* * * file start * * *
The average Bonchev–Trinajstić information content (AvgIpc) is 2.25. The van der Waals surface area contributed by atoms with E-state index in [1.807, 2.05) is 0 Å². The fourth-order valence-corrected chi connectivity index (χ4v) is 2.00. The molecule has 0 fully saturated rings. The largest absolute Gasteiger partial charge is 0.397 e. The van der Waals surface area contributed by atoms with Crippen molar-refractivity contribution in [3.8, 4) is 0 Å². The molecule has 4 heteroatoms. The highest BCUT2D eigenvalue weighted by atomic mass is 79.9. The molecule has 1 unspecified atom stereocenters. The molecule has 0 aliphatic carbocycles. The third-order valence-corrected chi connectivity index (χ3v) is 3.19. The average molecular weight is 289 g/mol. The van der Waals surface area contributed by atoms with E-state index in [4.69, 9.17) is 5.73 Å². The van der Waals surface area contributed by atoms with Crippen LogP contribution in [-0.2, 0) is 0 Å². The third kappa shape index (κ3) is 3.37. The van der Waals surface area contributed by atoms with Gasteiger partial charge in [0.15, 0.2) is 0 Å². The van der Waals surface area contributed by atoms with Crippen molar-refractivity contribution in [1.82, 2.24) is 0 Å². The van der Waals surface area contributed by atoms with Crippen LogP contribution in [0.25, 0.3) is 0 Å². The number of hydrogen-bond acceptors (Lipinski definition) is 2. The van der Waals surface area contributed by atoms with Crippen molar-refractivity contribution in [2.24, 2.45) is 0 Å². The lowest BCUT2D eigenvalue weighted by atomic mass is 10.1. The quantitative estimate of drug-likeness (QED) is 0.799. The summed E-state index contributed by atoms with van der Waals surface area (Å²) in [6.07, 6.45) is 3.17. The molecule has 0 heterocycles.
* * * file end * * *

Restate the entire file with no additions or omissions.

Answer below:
The average Bonchev–Trinajstić information content (AvgIpc) is 2.25. The van der Waals surface area contributed by atoms with E-state index in [1.807, 2.05) is 0 Å². The fourth-order valence-corrected chi connectivity index (χ4v) is 2.00. The molecule has 0 fully saturated rings. The largest absolute Gasteiger partial charge is 0.397 e. The van der Waals surface area contributed by atoms with Crippen molar-refractivity contribution in [3.8, 4) is 0 Å². The molecule has 4 heteroatoms. The highest BCUT2D eigenvalue weighted by atomic mass is 79.9. The molecule has 1 unspecified atom stereocenters. The molecule has 0 aliphatic carbocycles. The third-order valence-corrected chi connectivity index (χ3v) is 3.19. The average molecular weight is 289 g/mol. The van der Waals surface area contributed by atoms with E-state index in [4.69, 9.17) is 5.73 Å². The van der Waals surface area contributed by atoms with Crippen LogP contribution in [-0.2, 0) is 0 Å². The third kappa shape index (κ3) is 3.37. The van der Waals surface area contributed by atoms with Gasteiger partial charge in [0.15, 0.2) is 0 Å². The van der Waals surface area contributed by atoms with Crippen molar-refractivity contribution in [1.82, 2.24) is 0 Å². The van der Waals surface area contributed by atoms with Crippen LogP contribution in [0.25, 0.3) is 0 Å². The number of hydrogen-bond acceptors (Lipinski definition) is 2. The van der Waals surface area contributed by atoms with Crippen molar-refractivity contribution in [2.24, 2.45) is 0 Å². The lowest BCUT2D eigenvalue weighted by atomic mass is 10.1. The quantitative estimate of drug-likeness (QED) is 0.799. The summed E-state index contributed by atoms with van der Waals surface area (Å²) in [6.07, 6.45) is 3.17. The molecule has 0 heterocycles.